Playwrights Lynn Nottage, Ayad Akhtar, and Dominique Morisseau will receive cash prizes.
Is drama dying on the Main Stem? Not if these writers (and some enterprising nonprofits) can help it.
Joshua Harmon, Lucas Hnath, Lynn Nottage, JT Rogers, and Paula Vogel compare notes.
On this week’s podcast, Lynn Nottage discusses the presidential election and her new play ‘Sweat.’ Plus the editors discuss ‘Hamilton’s America’ and ‘A 24-Decade History of Popular Music.’
Even in a polarized age, the best dramatists are drawn to complications, not simple answers, as Richard Nelson’s Chekhovian plays prove.
Among the winners in the field of drama are Branden Jacobs-Jenkins, Stephen Adly Guirgis, and Lynn Nottage, who will each receive $10,000 to $20,000.
The Pulitzer Prize-winning playwright receives a $25,000 award for her play about America’s industrial decline.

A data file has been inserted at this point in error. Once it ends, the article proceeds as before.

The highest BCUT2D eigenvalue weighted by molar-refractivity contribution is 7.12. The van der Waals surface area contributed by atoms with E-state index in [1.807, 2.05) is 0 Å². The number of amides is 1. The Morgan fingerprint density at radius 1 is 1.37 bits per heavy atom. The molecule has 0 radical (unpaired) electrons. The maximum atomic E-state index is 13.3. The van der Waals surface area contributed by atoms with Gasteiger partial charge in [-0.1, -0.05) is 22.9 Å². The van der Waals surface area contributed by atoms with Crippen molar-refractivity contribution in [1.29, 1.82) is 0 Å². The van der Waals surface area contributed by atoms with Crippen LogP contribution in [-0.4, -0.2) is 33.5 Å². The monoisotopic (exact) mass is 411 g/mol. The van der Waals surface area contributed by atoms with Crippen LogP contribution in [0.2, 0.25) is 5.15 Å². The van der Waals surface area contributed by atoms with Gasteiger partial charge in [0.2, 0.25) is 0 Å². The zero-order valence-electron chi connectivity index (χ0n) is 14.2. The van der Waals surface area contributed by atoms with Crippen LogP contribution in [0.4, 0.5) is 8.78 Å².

The theatre’s idealistic leader isn’t resting on its considerable laurels but pushing it to be more, and do more, all the time.
The playwright of ‘Ruined’ and ‘Intimate Apparel’ talks about her new play, inspired by America’s ‘de-industrial revolution’ and bowing this month at Oregon Shakespeare Festival.
Also on tap at the Vermont theatre are regional premieres of ‘Outside Mullingar’ and ‘Sherlock Holmes and the Case of the Jersey Lily.’